Dec. 12, 2005 – With Congress expected to renew several of the more controversial portions of the USA Patriot Act as early as this week, civil libertarians and privacy rights advocates are highlighting what they see as serious flaws in the new legislation. Their only hope is that public sentiment and political action will sway enough lawmakers to force changes to the law.
Most of the provisions set for renewal involve the expansion of wiretaps and electronic surveillance, areas critics fear are ripe for abuse.
In hurriedly enacting the Patriot Act following the September 11 terror attacks, Congress agreed to attach a four-year "sunset" clause to a number of the more intrusive portions of the law. Now, lawmakers are rushing to ensure that many of those same measures are included in the renewed legislation, either permanently or with sunset dates built in.
Last Thursday, Senate and House leaders reached an agreement on the new language, and both chambers are expected to take up the issue in floor votes this week, even as opposition sentiment spreads from organizations to legislators.
Thursdayâ€™s deal extended federal law enforcement agenciesâ€™ ability to use "roving wiretaps" and to gain expanded access to business records for four more years.
Another concern is a section of the Act that gives the Federal Bureau of Investigation and various intelligence services broader access to information.
A third major complaint of rights groups concerns a provision making it easier for those agents to carry out searches and wiretaps of suspected foreign agents.
All of these measures would be permanently enshrined into law should the compromise pass.
Opponents of reauthorizing the Patriot Act contend that the expanded surveillance provisions are overly broad and that many unconstitutionally abridge personal freedoms. According to the Electronic Frontier Foundation, a privacy rights advocate, Congress should let every sunsetting section die on New Yearâ€™s Eve.
"Several provisions can be used against Americans in a wide range of investigations that have nothing to do with terrorism," the group alleged in an extensive analysis of fifteen of the provisions scheduled to expire on December 31. "Others are too vague, jeopardizing legitimate activities protected under the First Amendment."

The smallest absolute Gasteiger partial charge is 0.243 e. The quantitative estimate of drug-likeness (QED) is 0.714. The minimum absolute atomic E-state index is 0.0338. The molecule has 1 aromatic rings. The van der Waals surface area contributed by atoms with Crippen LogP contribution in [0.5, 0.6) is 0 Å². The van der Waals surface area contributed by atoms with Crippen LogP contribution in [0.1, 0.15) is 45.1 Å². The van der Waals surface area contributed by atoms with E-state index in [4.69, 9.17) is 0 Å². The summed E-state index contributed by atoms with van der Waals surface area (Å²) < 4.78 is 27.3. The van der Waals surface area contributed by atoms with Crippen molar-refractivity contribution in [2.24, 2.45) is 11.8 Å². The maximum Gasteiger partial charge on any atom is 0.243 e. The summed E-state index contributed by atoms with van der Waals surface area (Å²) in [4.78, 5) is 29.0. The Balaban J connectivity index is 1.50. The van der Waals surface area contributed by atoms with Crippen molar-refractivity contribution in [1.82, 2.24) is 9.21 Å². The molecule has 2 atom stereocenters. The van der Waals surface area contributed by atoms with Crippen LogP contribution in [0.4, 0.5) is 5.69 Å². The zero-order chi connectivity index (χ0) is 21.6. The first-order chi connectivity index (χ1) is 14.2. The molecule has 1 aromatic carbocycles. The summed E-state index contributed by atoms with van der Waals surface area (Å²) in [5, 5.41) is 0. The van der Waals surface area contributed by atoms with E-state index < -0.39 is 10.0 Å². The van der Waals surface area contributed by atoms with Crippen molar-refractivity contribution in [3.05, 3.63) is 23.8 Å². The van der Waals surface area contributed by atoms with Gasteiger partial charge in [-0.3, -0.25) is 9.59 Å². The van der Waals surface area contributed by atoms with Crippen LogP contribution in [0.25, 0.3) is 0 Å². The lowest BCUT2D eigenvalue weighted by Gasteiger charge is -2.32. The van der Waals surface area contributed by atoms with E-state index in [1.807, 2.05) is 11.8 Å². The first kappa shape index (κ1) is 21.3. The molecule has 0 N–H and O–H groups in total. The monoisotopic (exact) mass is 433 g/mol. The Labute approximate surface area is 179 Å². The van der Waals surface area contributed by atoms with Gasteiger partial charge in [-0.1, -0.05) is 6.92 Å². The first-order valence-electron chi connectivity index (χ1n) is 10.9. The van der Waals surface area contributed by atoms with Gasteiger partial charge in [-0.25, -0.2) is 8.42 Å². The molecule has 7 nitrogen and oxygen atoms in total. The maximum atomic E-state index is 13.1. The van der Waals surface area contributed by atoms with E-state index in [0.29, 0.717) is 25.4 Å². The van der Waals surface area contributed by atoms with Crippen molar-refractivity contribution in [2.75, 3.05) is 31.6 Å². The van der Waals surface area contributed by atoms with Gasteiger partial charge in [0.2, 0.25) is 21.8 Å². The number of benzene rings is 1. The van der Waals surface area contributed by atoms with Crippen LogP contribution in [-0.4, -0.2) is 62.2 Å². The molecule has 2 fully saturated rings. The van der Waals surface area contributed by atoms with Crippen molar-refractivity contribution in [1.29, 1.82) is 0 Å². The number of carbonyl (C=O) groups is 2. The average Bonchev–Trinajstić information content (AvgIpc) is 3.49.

"Worse, the Department of Justice has worked to expand and/or make permanent a number of these provisions," EFF added, "despite the fact that they were sold to the public as â€˜temporaryâ€™ measuresâ€¦ scheduled to expire."
The American Civil Liberties Union largely agrees. In a statement released shortly after President Bush used his weekly radio address to urge lawmakers to quickly pass the reauthorization, ACLU Washington Director Caroline Frederickson called the joint Senate-House Conference Committee report a "concession to the White House and a curtailment of the Constitution."
Fredrickson called the move "a classic sleight of hand." He argued, "The administration has failed to answer basic questions for the American people about how the secret record-search powers that were dramatically expanded by the Patriot Act are being used â€“ ignoring these controversial issues while touting parts of the Patriot Act that aren't even in dispute."
The joint Senate-House conference was not without acrimony. It ended with a handful of legislators from both major parties expressing concern over the wiretap and surveillance measures left in the bill. Senator Russell Feingold (D-Wisconsin) said he would try to filibuster the bill.
In a seemingly odd twist, internal FBI e-mails and other communications obtained by the New York Times reportedly show that many agents are frustrated over bureaucratic hurdles they must clear in order to use many of their expanded powers.
Other contested measures, including the use of "national security letters" (NSLs) change slightly under the Senate-House deal, according to information compiled by National Public Radio. NSLs are controversial subpoenas for personal records that carry an automatic gag order. Federal agents issued about 30,000 of them last year alone, according to "government sources" cited by the Washington Post.